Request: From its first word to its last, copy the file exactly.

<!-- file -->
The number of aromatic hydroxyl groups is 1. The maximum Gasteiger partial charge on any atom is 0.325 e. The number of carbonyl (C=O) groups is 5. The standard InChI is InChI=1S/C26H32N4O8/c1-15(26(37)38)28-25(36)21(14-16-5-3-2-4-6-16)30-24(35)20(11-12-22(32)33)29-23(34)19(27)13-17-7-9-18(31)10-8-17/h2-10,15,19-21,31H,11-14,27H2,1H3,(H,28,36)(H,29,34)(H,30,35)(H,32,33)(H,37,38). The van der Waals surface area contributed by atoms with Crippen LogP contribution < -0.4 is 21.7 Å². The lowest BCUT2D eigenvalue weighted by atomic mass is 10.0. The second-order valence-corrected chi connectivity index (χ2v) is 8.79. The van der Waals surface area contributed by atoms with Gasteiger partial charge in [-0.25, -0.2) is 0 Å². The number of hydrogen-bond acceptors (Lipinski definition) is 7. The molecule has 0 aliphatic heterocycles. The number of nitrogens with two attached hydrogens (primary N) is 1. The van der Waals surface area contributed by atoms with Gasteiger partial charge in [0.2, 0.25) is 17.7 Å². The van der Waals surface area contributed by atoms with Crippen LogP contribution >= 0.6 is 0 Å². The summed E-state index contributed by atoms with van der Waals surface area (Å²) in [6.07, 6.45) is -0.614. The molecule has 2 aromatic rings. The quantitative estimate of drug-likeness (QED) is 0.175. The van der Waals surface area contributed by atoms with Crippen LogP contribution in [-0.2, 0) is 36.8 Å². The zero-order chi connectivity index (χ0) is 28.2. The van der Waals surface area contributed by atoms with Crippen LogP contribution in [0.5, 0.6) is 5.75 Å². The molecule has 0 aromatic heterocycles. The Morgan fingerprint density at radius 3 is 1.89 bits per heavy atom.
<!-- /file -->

The number of aromatic hydroxyl groups is 1. The maximum Gasteiger partial charge on any atom is 0.325 e. The number of carbonyl (C=O) groups is 5. The standard InChI is InChI=1S/C26H32N4O8/c1-15(26(37)38)28-25(36)21(14-16-5-3-2-4-6-16)30-24(35)20(11-12-22(32)33)29-23(34)19(27)13-17-7-9-18(31)10-8-17/h2-10,15,19-21,31H,11-14,27H2,1H3,(H,28,36)(H,29,34)(H,30,35)(H,32,33)(H,37,38). The van der Waals surface area contributed by atoms with Crippen LogP contribution < -0.4 is 21.7 Å². The lowest BCUT2D eigenvalue weighted by atomic mass is 10.0. The second-order valence-corrected chi connectivity index (χ2v) is 8.79. The van der Waals surface area contributed by atoms with Gasteiger partial charge in [-0.25, -0.2) is 0 Å². The number of hydrogen-bond acceptors (Lipinski definition) is 7. The molecule has 0 aliphatic heterocycles. The number of nitrogens with two attached hydrogens (primary N) is 1. The van der Waals surface area contributed by atoms with Gasteiger partial charge in [0.2, 0.25) is 17.7 Å². The van der Waals surface area contributed by atoms with Crippen LogP contribution >= 0.6 is 0 Å². The summed E-state index contributed by atoms with van der Waals surface area (Å²) in [6.07, 6.45) is -0.614. The molecule has 2 aromatic rings. The quantitative estimate of drug-likeness (QED) is 0.175. The van der Waals surface area contributed by atoms with Crippen LogP contribution in [-0.2, 0) is 36.8 Å². The zero-order chi connectivity index (χ0) is 28.2. The van der Waals surface area contributed by atoms with Crippen LogP contribution in [0.5, 0.6) is 5.75 Å². The molecule has 0 aromatic heterocycles. The Morgan fingerprint density at radius 3 is 1.89 bits per heavy atom.